Recommended for people who like dystopians and intense survival scenes and aren’t annoyed by angst-y teen romance. The 5th Wave is one scary alien story. They’re here and they’re out to get you and everyone you know! And, so far, they’re doing a VERY good job.

Thanks for reading!

The Woman in Cabin 10 by Ruth Ware

The Woman in Cabin 10 by Ruth Ware

cabin10A so-so mystery with an unreliable narrator that takes place, for the most part, on a boat. It was ok thriller, but I would never have read it without the encouragement of my book club.

In the desperate search for “the next Gone Girl“, The Woman in Cabin 10was put forward as an option. I think that’s unfair. The next Gone Girlor Hunger Games will be so clearly original and ground-breaking that it couldn’t be titled the next fill-in-the-blank.

And, with that sort of hype, it put an expectation on this story that it didn’t live up to. But, that’s not The Woman in Cabin 10‘s fault.

It was clear to me that Ruth Ware had experience as a journalist. Her character, Lo Blacklock, is completely believable in that regard. But, I found that I didn’t like her much. She puts too much pressure on herself to succeed.

“I had to get myself together before I left for this trip. It was an unmissable, unrepeatable opportunity to prove myself after ten years at the coalface of boring cut-and-paste journalism. This was my chance to show I could hack it…” pg 20.

But, if she had taken the time to stay home and recover from her PTSD, what sort of thriller would that be? So, off she goes, onto a billionaire’s exclusive boat.

“…it was pretty nice. I guess you had to get something for the eight grand or whatever it was they were charging for this place. The amount was slightly obscene, in comparison to my salary- or even Rowan’s salary.” pg 47.

Then, in classic thriller fashion, she hears a scream in the night, sees something that no one, even she, believes and is now stuck in an enclosed space with a potential killer.

Even with that set-up, I didn’t get into the story. Lo is overly-dramatic and doesn’t take the time to think things through. I found myself wishing that she would slow down and start keeping a complete written record rather than running from one disastrous encounter to the next.

“I lay there, cudgeling my battered brain to try to work it out, but the more I tried to ram the bits of information together, the more it felt like a jigsaw with too many pieces to fit the frame.” pg 242.

She jumps to conclusions and accuses or dismisses people nearly on a whim. I’d read a passage and then say to myself, “Come on, is that really the best you could do?” Now, that’s hardly fair as she’s exhausted, terrified and traumatized. But still. That’s what I thought.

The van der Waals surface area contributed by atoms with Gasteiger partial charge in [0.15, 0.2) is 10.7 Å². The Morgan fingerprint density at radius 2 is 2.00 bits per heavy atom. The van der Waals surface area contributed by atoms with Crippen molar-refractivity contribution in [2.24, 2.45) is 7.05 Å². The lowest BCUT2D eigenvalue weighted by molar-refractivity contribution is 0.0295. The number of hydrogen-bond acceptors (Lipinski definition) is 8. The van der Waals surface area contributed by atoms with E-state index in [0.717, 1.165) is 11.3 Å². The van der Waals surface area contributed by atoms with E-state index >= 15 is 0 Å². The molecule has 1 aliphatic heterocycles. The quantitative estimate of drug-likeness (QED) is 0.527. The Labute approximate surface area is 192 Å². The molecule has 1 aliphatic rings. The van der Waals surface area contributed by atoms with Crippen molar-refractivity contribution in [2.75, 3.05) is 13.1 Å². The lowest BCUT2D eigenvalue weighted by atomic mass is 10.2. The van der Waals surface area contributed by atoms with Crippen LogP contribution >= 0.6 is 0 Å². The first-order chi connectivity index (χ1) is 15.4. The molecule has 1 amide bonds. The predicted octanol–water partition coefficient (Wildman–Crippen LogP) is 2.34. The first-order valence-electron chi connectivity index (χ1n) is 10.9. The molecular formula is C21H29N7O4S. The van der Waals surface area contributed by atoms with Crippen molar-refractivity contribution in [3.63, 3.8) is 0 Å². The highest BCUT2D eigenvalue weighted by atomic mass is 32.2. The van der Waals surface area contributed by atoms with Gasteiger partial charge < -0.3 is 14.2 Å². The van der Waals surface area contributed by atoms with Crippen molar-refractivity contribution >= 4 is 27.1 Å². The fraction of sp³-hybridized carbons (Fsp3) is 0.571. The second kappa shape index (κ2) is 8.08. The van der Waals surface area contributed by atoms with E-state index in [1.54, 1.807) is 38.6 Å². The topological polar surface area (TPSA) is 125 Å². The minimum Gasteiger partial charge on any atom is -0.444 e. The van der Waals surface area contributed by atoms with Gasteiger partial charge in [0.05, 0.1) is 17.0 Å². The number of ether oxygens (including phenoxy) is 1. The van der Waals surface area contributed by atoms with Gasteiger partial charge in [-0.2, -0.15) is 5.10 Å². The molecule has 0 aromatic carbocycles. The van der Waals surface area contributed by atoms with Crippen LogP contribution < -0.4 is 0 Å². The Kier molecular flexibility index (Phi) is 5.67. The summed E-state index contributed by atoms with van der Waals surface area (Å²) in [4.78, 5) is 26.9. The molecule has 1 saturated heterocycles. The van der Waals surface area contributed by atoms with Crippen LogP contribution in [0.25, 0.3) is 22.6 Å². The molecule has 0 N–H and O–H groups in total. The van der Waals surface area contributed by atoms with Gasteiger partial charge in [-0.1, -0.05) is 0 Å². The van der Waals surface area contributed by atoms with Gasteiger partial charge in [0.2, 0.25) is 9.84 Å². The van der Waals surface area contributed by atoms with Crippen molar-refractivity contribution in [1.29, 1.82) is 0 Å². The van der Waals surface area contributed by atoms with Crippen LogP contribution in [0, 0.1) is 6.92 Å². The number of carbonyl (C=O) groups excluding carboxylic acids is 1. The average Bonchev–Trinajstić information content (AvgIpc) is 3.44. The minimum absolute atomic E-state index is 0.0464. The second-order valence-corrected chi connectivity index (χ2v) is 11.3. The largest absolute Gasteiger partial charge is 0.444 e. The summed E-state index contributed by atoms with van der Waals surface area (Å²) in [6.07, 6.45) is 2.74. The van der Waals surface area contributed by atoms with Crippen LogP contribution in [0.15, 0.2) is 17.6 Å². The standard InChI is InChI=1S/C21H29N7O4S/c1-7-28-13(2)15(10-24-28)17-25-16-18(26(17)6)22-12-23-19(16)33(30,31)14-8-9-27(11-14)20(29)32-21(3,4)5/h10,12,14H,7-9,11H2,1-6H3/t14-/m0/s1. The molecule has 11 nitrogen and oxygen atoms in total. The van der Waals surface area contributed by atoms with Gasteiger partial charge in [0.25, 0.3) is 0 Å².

Plus, the “unreliable narrator” thing has been done. In this story, Lo’s unreliable because she has anxiety and drinks a lot to forget that fact. That sounds like almost everyone I know.

Recommended for fans of mystery. It is enjoyable, but don’t make my mistake and expect too much complexity from The Woman in Cabin 10.

Thanks for reading!

Grave Peril (The Dresden Files, #3) by Jim Butcher

Grave Peril (The Dresden Files, #3) by Jim Butcher

graveperilAnother satisfying entry in The Dresden Files. Harry Dresden is again saving the world from supernatural creatures so that we can all sleep soundly in our beds at night. He’s joined by a knight of the church, an intrepid reporter and his familiar, Bob.

There are vampires, fairies and ghosts, oh my! Plus some other magical creatures thrown in for good measure.

My one complaint is that my favorite character, Murphy, doesn’t figure as largely into this plot as she did in the last book. Here’s hoping that she has a larger role in the next.

Recommended for fans of urban fantasy, The Dresden Files is the tops. Also, if you can, listen to the audio books. James Marsters’ narration is near perfection.

Thanks for reading!

Girl in Dior by Annie Goetzinger

Girl in Dior by Annie Goetzinger

girlindiorA girl falls into the world of high fashion and then out of it and then back in again. A so-so storyline that should have been elevated by, come on, Dior! Sadly, that was not the case.

I would have enjoyed this more if it had just been panels of the dresses rather than pretending to be a story.

Literally, a girl in Dior on each page would have been epic.

Only recommended for serious fashionistas or those who study graphic novel art. Every one else, strut your stuff on down the library aisle and pick another book.

Thanks for reading!

Bracelet of Bones (Viking Sagas #1) by Kevin Crossley-Holland

Bracelet of Bones (Viking Sagas #1) by Kevin Crossley-Holland

braceletofbA young adult, coming-of-age Viking tale that attempts to examine the religious differences between the Norse religion and Christianity while taking the heroine on a cross country adventure.

I liked the characters. I liked the setting. I even liked the time period. Bracelet of Bones should have been a home run for me, but it just wasn’t.